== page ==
How to Care for a Hairless Rat

Hairless rats are unique looking creatures that many people find unattractive. There are many enthusiasts, however, who adore them. Like all rats, they are full of personality and quite intelligent but do have certain special needs due to their lack of hair. Rats are very social, therefore it is best to house a pair together. Hairless rats can be paired with other hairless or with a furred rat but pairs should be the same sex to prevent constant breeding.

Housing Needs

Rats need a lot of room. Avoid using a cage that is too small. A minimum cage size of 2 feet wide and 2 feet deep should be used for a pair of rats. A wire cage with a solid bottom is the best choice to allow plenty of air flow. Use solid metal wire cages rather than a plastic cage that a rat could chew through.

Use shredded or pelleted paper or aspen shavings as bedding in the bottom of the cage. Use a 2-inch layer of bedding. Do not use pine or cedar, as the oils will cause respiratory illness in rodents. Place several items that the rat can use to hide and burrow in around the cage. Acceptable items include empty toilet paper or paper towel tubes, clay flower pots, PVC pipe and small boxes. Add in small branches so your rat can climb, as long as the cage is tall enough and has a secure top.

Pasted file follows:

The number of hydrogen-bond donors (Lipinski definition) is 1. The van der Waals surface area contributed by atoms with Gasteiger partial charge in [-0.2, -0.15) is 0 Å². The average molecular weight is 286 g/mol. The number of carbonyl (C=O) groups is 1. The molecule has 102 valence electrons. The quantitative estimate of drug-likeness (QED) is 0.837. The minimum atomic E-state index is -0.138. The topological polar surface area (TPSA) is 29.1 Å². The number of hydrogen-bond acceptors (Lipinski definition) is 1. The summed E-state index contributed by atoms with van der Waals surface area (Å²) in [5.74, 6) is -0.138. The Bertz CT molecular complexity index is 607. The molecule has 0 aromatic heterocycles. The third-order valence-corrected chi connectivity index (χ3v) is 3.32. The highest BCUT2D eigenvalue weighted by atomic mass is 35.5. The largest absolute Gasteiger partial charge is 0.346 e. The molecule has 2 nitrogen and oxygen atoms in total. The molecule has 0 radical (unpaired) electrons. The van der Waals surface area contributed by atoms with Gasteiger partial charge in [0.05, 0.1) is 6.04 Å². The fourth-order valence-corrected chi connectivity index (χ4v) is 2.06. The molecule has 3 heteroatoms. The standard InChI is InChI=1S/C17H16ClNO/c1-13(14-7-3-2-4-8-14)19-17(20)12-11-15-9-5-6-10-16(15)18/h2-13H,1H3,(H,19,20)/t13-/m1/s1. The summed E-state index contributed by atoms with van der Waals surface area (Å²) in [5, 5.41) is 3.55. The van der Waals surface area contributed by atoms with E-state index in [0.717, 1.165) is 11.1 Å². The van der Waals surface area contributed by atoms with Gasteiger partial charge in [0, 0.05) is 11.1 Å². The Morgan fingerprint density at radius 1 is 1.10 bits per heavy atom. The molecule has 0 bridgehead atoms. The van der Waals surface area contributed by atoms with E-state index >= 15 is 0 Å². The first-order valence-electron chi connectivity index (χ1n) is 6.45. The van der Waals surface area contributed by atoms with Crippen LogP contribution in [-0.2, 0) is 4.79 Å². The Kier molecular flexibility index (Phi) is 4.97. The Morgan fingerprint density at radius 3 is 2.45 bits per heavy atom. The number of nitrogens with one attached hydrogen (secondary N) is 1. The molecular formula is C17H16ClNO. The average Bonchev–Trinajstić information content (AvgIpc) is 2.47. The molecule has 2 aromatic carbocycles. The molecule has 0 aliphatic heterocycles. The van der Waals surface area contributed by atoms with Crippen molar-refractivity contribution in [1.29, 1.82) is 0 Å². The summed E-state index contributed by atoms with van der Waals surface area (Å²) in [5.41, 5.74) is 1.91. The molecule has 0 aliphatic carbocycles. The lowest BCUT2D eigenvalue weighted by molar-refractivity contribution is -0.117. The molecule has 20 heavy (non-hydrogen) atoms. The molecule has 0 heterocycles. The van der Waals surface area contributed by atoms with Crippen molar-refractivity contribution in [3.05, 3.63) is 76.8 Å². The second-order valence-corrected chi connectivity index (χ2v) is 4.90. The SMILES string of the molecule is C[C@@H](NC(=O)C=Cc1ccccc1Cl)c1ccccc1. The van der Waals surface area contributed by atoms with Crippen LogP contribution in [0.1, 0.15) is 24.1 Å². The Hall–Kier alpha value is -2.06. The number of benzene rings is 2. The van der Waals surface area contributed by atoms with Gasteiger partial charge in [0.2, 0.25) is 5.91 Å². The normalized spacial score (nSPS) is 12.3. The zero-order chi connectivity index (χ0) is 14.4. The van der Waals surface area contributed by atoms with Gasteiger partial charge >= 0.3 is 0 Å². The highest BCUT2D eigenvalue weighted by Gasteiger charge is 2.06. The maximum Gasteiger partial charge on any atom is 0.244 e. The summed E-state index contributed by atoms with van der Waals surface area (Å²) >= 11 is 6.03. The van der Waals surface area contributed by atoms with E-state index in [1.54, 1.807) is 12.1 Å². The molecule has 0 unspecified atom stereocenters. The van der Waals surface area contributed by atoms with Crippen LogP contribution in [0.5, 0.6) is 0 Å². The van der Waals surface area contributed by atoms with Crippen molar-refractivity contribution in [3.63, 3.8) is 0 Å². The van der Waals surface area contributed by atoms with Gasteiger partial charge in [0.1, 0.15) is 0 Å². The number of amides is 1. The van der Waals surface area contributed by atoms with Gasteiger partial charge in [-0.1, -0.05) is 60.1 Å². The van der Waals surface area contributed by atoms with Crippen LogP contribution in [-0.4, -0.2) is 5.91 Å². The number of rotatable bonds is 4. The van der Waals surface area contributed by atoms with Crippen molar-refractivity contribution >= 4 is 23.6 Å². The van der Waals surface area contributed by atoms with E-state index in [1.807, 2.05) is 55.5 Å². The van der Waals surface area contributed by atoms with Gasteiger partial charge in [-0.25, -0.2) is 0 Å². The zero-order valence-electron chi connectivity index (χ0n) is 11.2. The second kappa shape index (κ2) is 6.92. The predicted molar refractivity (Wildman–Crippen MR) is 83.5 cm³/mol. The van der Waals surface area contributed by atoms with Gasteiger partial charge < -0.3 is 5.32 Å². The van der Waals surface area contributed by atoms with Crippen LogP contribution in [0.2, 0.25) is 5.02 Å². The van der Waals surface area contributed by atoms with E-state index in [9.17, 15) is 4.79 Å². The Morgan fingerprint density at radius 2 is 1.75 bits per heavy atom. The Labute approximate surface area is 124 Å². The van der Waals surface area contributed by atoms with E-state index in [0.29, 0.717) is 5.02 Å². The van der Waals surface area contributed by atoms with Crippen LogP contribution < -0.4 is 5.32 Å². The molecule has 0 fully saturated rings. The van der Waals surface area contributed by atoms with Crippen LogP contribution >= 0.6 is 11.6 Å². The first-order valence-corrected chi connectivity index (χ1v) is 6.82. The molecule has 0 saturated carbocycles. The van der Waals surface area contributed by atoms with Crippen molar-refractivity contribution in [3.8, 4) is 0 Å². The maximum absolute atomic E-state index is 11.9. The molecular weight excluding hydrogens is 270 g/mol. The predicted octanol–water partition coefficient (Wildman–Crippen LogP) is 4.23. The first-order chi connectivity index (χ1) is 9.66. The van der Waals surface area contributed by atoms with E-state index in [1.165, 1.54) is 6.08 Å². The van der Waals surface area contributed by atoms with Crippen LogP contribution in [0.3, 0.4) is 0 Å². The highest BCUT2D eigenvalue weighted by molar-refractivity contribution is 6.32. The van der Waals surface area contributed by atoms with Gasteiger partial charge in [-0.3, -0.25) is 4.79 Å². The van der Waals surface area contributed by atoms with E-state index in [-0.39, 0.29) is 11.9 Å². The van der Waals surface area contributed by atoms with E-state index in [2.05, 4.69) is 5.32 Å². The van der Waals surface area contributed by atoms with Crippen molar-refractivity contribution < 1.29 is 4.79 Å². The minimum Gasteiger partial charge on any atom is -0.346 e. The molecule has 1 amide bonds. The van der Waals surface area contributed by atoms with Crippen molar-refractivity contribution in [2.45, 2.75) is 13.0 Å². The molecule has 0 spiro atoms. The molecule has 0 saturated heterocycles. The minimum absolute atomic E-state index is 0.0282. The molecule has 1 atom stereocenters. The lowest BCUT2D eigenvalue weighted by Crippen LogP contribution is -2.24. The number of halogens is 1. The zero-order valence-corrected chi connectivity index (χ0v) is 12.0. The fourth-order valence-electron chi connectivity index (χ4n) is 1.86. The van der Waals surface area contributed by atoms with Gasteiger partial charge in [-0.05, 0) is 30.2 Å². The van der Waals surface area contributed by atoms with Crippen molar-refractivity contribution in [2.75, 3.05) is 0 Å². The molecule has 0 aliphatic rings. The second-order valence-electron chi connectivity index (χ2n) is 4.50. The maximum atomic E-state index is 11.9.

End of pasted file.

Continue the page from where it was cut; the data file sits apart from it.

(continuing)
Remove any soiled or wet bedding from the cage daily. Once a week, remove all bedding from the cage and clean the cage thoroughly with hot water and mild soap. Make sure to dry the cage completely before adding new bedding.

Feeding Needs

The majority of a rat's diet consists of rat pellets, which can be found at most pet stores or other places that sell pet food. Roughly 20 percent of the diet needs to be made up of fruits and vegetables. Rats enjoy bananas, grapes and leafy greens such as kale. Small bits of cooked sweet potatoes also may be given. Cut fruits and vegetables into small, bean-size pieces for easy handling.

Because they burn more energy in an attempt to stay warm, hairless rats require more food than furred rats. Food and fresh water needs to be available at all times. Pellets can be left out for a day or two, but fruits and vegetables need to be removed if left uneaten after 24 hours. Change water daily, and wash the water bottle before refilling.